AATCC announces winners of C2C Student Merchandising Competition
Posted May 19, 2021
RESEARCH TRIANGLE PARK, N.C. – AATCC announced the winners of the 2021 AATCC Concept 2 Consumer® Student Merchandising Competition.
AATCC received nine entries, with 19 students participating from five colleges and universities.
This year’s theme, Fashion Evolution, showcased AATCC’s Centennial – the association’s 100th Birthday. The theme for AATCC’s Centennial celebrations is “Celebrating a Century – Focused on the Future!”
Fashion Evolution mirrored that theme. From the 1920s, when AATCC was founded, to the present day, students were asked to choose a decade from the last 100 years and reinvent the fashions for the 2020 decade, focusing on one or more of the following:
fit/sizing for various body types
new textile materials/technology
The Circular Edit by Evietta Chapman and Keaton Springer, University of Oregon
This group was awarded:
$1,000 from AATCC
J.Crew monogrammed tote
Mentorship/apprenticeship with a J.Crew merchant team member
$300 from Farhan Patel
One-year free AATCC Student Membership
Chapman is pursuing an Honors Bachelor of Science in Merchandising Management with a Minor in Business and Entrepreneurship.
“This competition helped me gain a cohesive understanding of developing a line and provided me the opportunity to apply my undergraduate research findings regarding garment longevity to a real-life context,” Chapman said. “I am excited to pursue a career in merchandising and to use the knowledge from this competition about sustainability and innovation when I enter the workforce after I graduate this spring.”
Keaton Springer is pursuing a B.S. degree in Apparel Design.
“I transferred skills that I learned in design and applied them to a merchandise concept,” she said. “I learned how production and operations are related and how to bring market trends up to design standards. In the future, I hope to work in the fashion industry abroad, bringing the values of sustainability and forward thinking to the world.”
Embody by Julia Wazeter, Paige Divon, Karigen Emig and Roula Khaldi, Thomas Jefferson University
This group was awarded $750 from AATCC and one-year free AATCC student membership.
These students are all majoring in Fashion Merchandising and Management.
“This collaborative project has further solidified the importance of thinking outside of the box to address gaps in the fashion industry,” Wazeter said. “The market for inclusive brands, especially for the Gen Z target market, is very limited. Through extensive research, we were able to identify specific features and fabrics that will enhance the wearing experience for our customer, while keeping the styles trendy and ‘60s inspired.”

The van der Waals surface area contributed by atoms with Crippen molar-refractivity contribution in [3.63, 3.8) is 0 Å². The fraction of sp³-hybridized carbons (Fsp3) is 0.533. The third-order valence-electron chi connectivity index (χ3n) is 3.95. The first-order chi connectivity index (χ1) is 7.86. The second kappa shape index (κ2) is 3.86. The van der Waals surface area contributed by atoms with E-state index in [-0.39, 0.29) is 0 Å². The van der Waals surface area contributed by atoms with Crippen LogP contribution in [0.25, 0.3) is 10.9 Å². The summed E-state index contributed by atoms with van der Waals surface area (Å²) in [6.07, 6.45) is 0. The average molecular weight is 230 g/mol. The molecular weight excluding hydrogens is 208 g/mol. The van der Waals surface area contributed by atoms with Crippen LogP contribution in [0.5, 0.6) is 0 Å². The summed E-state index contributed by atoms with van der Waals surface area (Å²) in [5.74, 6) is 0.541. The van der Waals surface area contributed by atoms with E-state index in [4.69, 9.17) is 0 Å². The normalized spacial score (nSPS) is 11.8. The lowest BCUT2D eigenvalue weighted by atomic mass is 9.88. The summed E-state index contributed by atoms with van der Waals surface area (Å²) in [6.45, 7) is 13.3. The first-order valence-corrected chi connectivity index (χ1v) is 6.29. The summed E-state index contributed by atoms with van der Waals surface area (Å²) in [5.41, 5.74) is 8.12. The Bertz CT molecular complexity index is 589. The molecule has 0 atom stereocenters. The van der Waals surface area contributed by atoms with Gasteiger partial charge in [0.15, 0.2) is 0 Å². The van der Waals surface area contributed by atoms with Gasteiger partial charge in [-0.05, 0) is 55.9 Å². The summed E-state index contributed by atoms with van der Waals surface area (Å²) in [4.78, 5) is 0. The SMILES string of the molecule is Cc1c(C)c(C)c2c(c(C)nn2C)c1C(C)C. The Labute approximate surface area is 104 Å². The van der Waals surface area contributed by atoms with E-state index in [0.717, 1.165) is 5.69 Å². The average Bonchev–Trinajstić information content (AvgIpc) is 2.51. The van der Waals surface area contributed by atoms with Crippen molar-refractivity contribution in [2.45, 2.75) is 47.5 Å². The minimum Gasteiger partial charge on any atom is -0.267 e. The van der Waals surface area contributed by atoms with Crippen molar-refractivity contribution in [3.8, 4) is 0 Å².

Wazeter will begin her career as an assistant buyer at the Ross buying office in New York City.
“The competition taught me the importance of test methods to the fashion industry,” Divon said. “I also learned through my team members and professor the power of collaboration! For the summer I plan on continuing an internship and preparing for my last undergraduate semester.”
Said Emig: “The AATCC competition honed my skills in collaboratively conceptualizing a brand from start to finish through extensive market, trend and consumer research. I learned the importance of test methods to the industry and being able to identify the methods best suited for our size inclusive brand. For the future, I plan to complete my summer merchandising internship and seek entry-level buying/merchant positions.”
“I learned how to market our products to our target audience using different social media outlets,” Khaldi said. “I plan to use my knowledge from this project and apply it to a future position in the fashion industry.”
Fabricate Plentiful Pieces by Sabrina Leibowitz, Drexel University.
This student was awarded $250 from AATCC and one-year free AATCC student membership. Leibowitz’s is studying for a BS in Design and Merchandising.
“I have learned to use innovative thinking to curate a collection that resembles strong merchandising with progressive sustainable materials woven into every fiber,” Leibowitz said. “I plan to have a career in the fashion industry as a buyer or merchandiser, and I will emphasize the importance of developing a multifaceted product assortment with a vision that is meant to better the consumer and the world as I have learned from participating in the competition.”
Developers, judges and sponsors
AATCC would like to extend appreciation to the following developers, judges and sponsors. Without their expertise and assistance, the competition would not have been possible.
Color Solutions InternationalSandra Johnson, senior account manager at
PantoneNora Khanna, product development manager at
Spoonflower Inc.Kerry King, vice president, R&D at
Cal Poly PomonaMuditha Senanayake, professor at
Alyssa McNamara, research Associate at Spoonflower Inc.
Alan Biggerstaff, senior quality manager at Walmart
Catherine Harriman, divisional merchandise Mmanager at JCrew
Maura McVeigh, merchant at JCrew
Ivy Menderson, merchant at JCrew
Farhan Patel, marketing & business development consultant
Shannon Redell, senior materials research developer at Columbia Sportswear
Scott Wagner, fabric manager, PD&S at Levi Strauss & Co.
Jennifer Rivas, senior technical design manager at Walmart
Patel also sponsored the event.